At the HIMSS11 conference, Avaya announced a new version of its Mobile Device Checkout application compatible with the iPhone, iPad and BlackBerry to boost communication in hospitals.
Enterprise communication technology specialist Avaya
has unveiled a third version of its Mobile Device Checkout software to allow
hospital workers to personalize their wireless devices with a barcode ID using
the BlackBerry, iPhone and iPad.
Mobile Device Checkout 3.0 is a software application that
works with a bar-code reader kiosk to allow nurses to personalize a phone
number on a wireless LAN device or smartphone to stay connected within a medical
The checkout kiosk resembles a price check scanner in a retail
store, Bruce Wallace, Avaya's global leader for health care solutions,
When doctors, nurses or housekeeping staff begin a shift, they swipe
a barcode on their mobile device and ID badge at a checkout station to
register their own device or a shared one. The network then assigns a
number to the device, so workers can avoid complex login procedures
they come to work and hospitals can monitor who's on a particular
according to Wallace.
By personalizing phone numbers using barcodes, nurses will be able
to keep track of the short list of people they work with from day to
day, he said.
"There's no way that a hospital can afford to buy one for everybody,
so it's a quick and effective way for a person when they come on
duty to grab a device from a shared pool and make it theirs for the
shift," Wallace said.
In addition to supporting iPhone and BlackBerry, the new version has
a cellular phone mode as well. "You can have devices off the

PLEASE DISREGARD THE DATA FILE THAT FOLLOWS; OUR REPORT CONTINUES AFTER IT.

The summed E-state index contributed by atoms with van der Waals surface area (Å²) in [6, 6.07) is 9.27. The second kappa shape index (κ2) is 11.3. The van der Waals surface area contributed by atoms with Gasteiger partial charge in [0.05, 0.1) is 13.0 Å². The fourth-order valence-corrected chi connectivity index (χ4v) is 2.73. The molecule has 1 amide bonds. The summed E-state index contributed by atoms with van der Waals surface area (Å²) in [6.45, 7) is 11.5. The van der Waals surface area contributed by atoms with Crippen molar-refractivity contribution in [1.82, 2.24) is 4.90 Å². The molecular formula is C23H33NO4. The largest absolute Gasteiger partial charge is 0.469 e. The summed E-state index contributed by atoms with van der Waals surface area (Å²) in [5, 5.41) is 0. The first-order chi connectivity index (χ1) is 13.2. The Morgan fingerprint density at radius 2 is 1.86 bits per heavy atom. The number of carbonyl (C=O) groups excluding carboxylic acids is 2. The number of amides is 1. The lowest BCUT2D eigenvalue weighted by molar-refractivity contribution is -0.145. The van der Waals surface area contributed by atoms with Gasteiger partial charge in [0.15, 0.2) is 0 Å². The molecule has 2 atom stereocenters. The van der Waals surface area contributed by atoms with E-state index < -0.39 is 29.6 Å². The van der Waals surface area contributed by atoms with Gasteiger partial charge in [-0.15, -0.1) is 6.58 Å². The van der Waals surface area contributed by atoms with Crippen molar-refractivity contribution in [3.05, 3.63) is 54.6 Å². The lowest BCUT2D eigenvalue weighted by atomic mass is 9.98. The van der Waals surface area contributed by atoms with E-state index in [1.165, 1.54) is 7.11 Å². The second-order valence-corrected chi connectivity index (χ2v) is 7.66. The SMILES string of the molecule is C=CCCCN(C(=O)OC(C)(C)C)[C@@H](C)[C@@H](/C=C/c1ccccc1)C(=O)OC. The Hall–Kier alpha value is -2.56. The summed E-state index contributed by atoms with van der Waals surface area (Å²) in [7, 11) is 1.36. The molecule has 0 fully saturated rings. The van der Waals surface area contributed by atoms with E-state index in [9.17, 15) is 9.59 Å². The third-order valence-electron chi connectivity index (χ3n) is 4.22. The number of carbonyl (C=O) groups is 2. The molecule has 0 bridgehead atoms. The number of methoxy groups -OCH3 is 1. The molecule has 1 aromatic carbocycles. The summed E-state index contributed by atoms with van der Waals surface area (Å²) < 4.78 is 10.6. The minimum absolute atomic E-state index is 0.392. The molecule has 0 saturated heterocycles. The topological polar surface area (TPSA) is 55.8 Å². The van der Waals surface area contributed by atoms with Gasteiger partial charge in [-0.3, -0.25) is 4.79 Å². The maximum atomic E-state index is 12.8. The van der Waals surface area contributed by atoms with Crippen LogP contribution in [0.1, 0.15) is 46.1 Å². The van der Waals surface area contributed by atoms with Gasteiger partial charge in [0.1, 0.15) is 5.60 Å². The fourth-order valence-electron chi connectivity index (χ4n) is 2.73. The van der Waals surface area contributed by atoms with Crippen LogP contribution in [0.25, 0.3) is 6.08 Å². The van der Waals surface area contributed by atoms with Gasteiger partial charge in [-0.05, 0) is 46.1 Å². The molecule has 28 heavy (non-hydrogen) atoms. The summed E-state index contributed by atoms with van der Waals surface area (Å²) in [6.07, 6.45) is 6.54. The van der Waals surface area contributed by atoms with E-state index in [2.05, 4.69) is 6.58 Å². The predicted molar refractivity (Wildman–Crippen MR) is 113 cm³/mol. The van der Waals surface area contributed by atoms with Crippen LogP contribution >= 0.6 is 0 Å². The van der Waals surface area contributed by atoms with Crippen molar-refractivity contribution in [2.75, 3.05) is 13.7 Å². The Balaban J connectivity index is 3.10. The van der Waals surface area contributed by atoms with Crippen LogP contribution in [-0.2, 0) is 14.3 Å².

cellular network behaving like they're in the hospital," Wallace
"Any cell phone will interact with them."
The application also works with the iPad when it's using a soft
phone client and Bluetooth headset. "Although you can buy an iPad
with a 3G cellular radio in it, Apple has not supported a cellular
phone function on the device," Wallace noted.
Version 3.0 of Mobile Device Checkout also adds reporting features
to allow hospital staff to track the devices. Often the phones go
unreturned or underused, according to Wallace.
Avaya also announced a voice automation application called Patient
Follow-up to allow hospitals to communicate with patients after they
leave the hospital. The automated recordings will ask patients about
their medical history and reasons for hospitalization and give patients
they need to continue their care at home.
Early awareness of patient issues can prevent rehospitalization, as facilities look to avoid costly and unnecessary
readmissions, Wallace said.
With the Patient Follow-up application handling lower-risk patients,
nursing teams will handle those that need more attention, he
Patient Follow-up supports the HL7 (Health Level 7 International)
interoperability with EHRs (electronic health records), so that the
results of the calls will be documented in the patients' records,
Wallace said. It will be
available in summer 2011.
Avaya announced the new products at the HIMSS11 (Health Information
Management and Systems Society 2011) conference in Orlando, Fla.,
on Feb. 21 and demonstrated them during the show. The applications will
become active in March.
Brian T. Horowitz is a freelance technology and health writer as well as a copy editor. Brian has worked on the tech beat since 1996 and covered health care IT and rugged mobile computing for eWEEK since 2010. He has contributed to more than 20 publications, including Computer Shopper, Fast Company, FOXNews.com, More, NYSE Magazine, Parents, ScientificAmerican.com, USA Weekend and Womansday.com, as well as other consumer and trade publications. Brian holds a B.A. from Hofstra University in New York.